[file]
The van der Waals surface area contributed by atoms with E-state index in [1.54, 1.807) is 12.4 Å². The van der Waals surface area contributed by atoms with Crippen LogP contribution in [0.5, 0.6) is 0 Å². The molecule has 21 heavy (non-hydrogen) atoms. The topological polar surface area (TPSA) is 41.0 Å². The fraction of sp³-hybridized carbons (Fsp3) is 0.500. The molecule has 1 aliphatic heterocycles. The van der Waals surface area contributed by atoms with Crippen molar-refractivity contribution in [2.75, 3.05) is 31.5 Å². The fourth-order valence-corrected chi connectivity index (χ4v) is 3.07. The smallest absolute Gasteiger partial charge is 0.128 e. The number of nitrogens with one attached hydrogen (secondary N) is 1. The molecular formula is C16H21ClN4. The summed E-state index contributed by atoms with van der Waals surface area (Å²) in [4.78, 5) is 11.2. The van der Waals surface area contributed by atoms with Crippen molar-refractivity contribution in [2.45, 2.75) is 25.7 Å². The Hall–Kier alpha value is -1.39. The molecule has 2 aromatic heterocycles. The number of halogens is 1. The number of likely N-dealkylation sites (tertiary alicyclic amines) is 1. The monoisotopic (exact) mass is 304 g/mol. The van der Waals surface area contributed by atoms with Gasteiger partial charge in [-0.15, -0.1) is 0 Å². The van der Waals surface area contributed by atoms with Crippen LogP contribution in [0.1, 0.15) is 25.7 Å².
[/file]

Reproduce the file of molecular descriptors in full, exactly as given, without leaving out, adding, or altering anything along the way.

The van der Waals surface area contributed by atoms with E-state index in [1.54, 1.807) is 12.4 Å². The van der Waals surface area contributed by atoms with Crippen LogP contribution in [0.5, 0.6) is 0 Å². The molecule has 21 heavy (non-hydrogen) atoms. The topological polar surface area (TPSA) is 41.0 Å². The fraction of sp³-hybridized carbons (Fsp3) is 0.500. The molecule has 1 aliphatic heterocycles. The van der Waals surface area contributed by atoms with Crippen molar-refractivity contribution in [2.75, 3.05) is 31.5 Å². The fourth-order valence-corrected chi connectivity index (χ4v) is 3.07. The smallest absolute Gasteiger partial charge is 0.128 e. The number of nitrogens with one attached hydrogen (secondary N) is 1. The molecular formula is C16H21ClN4. The summed E-state index contributed by atoms with van der Waals surface area (Å²) in [4.78, 5) is 11.2. The van der Waals surface area contributed by atoms with Crippen molar-refractivity contribution in [2.45, 2.75) is 25.7 Å². The Hall–Kier alpha value is -1.39. The molecule has 2 aromatic heterocycles. The number of halogens is 1. The number of likely N-dealkylation sites (tertiary alicyclic amines) is 1. The monoisotopic (exact) mass is 304 g/mol. The van der Waals surface area contributed by atoms with Gasteiger partial charge in [-0.15, -0.1) is 0 Å². The van der Waals surface area contributed by atoms with Crippen LogP contribution in [0.1, 0.15) is 25.7 Å².